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10.4 Neutron superfluidity

As already discussed in Section 8.3.2, a superfluid is locally characterized by condition (155View Equation), which, in the 4D covariant framework [7475], reads
ϖf = 0 . (251 ) μν
However, at length scales that are large compared to the intervortex spacing, the neutron vorticity 2-form will not vanish. Since the vorticity of superfluid is carried by quantized vortex lines (as illustrated in Figure 60View Image), mathematically this means that the Lie derivative of the vorticity 2-form along the 4-velocity vector μ uυ of the vortex lines, vanishes:
⃗uυ£ ϖfμν = 0 . (252 )
This condition is equivalent to
μ f uυϖμν = 0 . (253 )
View Image

Figure 60: Sketch of the 2-surface swept out by a quantized vortex line moving with the 4-velocity u υ ; Ω is the superfluid angular velocity.

Let us remark that the definition of neutrons that have to be counted as “free” is not unique and there is some arbitrariness in the above model. Nonetheless, it can be shown that the 4-momentum co-vector πfμ of the neutron superfluid is invariant under such “chemical” readjustments and the above superfluidity conditions are well defined [79]. Note also that these conditions are valid for both relativistic and nonrelativistic superfluids.

As discussed by Chamel & Carter [94Jump To The Next Citation Point], there are two cases, which are consistent with the nondissipative models considered here. The first possibility is that the neutron vortices are free and are co-moving with the superfluid, i.e. u μ= uμ υ f. On a sufficiently short time scale, it may be further assumed that the free neutron current is conserved, which implies from Equations (221View Equation) and (253View Equation) that the force f fμ vanishes. Since no external force is supposed to be exerted on the system, the force acting on the confined nucleons also vanishes. However, on longer time scales, as discussed in Section 10.2, it would be more appropriate to replace Equation (240View Equation) by the equilibrium condition Equation (241View Equation). In this case, there will still be a force acting on the superfluid (hence, also a force, acting on the confined nucleons) owing to the conversion of free neutrons into confined protons and vice versa. The other possibility is that the vortices are pinned to the crust, so that uμυ = uμc. As shown by Chamel & Carter [94Jump To The Next Citation Point], the pinning condition uμcϖfμν = 0 is equivalent to imposing that the individual vortices be subject to the corresponding Magnus force.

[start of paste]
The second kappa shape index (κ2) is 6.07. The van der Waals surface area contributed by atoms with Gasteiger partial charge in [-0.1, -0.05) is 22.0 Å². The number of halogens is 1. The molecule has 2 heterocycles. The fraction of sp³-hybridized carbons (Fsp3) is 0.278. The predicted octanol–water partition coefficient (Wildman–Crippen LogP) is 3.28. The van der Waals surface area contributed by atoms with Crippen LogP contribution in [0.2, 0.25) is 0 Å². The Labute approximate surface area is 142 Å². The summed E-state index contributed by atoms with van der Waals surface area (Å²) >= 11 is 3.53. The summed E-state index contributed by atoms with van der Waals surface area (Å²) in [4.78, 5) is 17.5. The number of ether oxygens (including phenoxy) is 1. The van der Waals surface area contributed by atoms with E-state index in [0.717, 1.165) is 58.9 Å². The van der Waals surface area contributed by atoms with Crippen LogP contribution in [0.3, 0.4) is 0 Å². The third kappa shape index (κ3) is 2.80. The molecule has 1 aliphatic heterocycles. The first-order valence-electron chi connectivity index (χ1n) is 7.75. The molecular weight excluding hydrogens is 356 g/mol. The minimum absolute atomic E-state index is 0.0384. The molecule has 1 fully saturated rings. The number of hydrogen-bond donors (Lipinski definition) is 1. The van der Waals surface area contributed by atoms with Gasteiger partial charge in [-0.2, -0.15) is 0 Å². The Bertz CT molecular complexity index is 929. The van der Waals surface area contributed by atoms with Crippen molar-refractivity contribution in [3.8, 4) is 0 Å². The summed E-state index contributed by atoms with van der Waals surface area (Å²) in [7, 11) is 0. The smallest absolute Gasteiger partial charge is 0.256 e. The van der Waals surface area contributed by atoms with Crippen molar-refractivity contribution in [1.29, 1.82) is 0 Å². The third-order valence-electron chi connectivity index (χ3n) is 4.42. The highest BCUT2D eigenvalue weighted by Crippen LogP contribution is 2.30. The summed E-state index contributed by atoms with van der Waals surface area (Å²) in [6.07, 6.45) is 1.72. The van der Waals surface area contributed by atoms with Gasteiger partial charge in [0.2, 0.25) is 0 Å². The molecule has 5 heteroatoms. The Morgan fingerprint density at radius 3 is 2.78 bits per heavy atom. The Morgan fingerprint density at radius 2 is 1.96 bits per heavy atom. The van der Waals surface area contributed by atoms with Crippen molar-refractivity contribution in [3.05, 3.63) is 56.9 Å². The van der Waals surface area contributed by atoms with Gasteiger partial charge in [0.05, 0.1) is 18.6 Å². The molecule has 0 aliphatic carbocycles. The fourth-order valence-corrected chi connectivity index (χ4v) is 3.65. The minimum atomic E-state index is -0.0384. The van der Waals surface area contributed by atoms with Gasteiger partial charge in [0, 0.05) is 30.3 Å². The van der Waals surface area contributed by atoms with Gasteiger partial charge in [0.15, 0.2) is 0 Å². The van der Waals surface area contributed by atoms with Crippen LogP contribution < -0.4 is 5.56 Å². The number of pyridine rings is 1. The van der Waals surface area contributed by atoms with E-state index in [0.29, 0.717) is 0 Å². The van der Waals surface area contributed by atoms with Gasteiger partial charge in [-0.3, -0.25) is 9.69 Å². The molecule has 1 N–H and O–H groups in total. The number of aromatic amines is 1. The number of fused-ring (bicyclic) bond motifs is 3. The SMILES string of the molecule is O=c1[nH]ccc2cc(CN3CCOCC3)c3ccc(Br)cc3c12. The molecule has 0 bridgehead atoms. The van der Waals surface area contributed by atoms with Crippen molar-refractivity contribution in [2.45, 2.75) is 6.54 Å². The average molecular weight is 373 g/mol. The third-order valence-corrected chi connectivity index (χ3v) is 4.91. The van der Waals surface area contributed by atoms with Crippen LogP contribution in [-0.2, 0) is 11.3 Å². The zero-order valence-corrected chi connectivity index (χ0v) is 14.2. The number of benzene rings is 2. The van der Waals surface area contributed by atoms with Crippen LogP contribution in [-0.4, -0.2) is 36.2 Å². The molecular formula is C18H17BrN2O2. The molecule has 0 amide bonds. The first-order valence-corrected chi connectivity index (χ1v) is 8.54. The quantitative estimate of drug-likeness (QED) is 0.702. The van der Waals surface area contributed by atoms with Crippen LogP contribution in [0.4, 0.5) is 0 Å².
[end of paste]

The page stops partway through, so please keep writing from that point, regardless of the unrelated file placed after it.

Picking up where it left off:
The dynamics of the neutron superfluid vortices in the crust play a major role in the understanding of pulsar glitches and post-glitch relaxation. Due to entrainment effects, the distribution of vortices is not simply given by Equation (163View Equation), but also depends on the angular velocity of the crust according to the following formula derived by Chamel & Carter [94Jump To The Next Citation Point]:

( ⋆ ) n = 2m-Ωf-+ 2m-- m-f − 1 (Ω − Ω ), (254 ) υ π ℏ πℏ m f c
assuming that the neutron superfluid and the crust are uniformly rotating around the same axis with angular velocities Ωf and Ωc, respectively. In addition, spatial variations of the effective masses are neglected. Since the superfluid rotates faster than the crust and since the dynamic effective neutron mass is larger than the bare mass, the entrainment effects increase the surface density of the vortices (whereas the entrainment effects decrease the surface density of neutron vortices in the liquid core).

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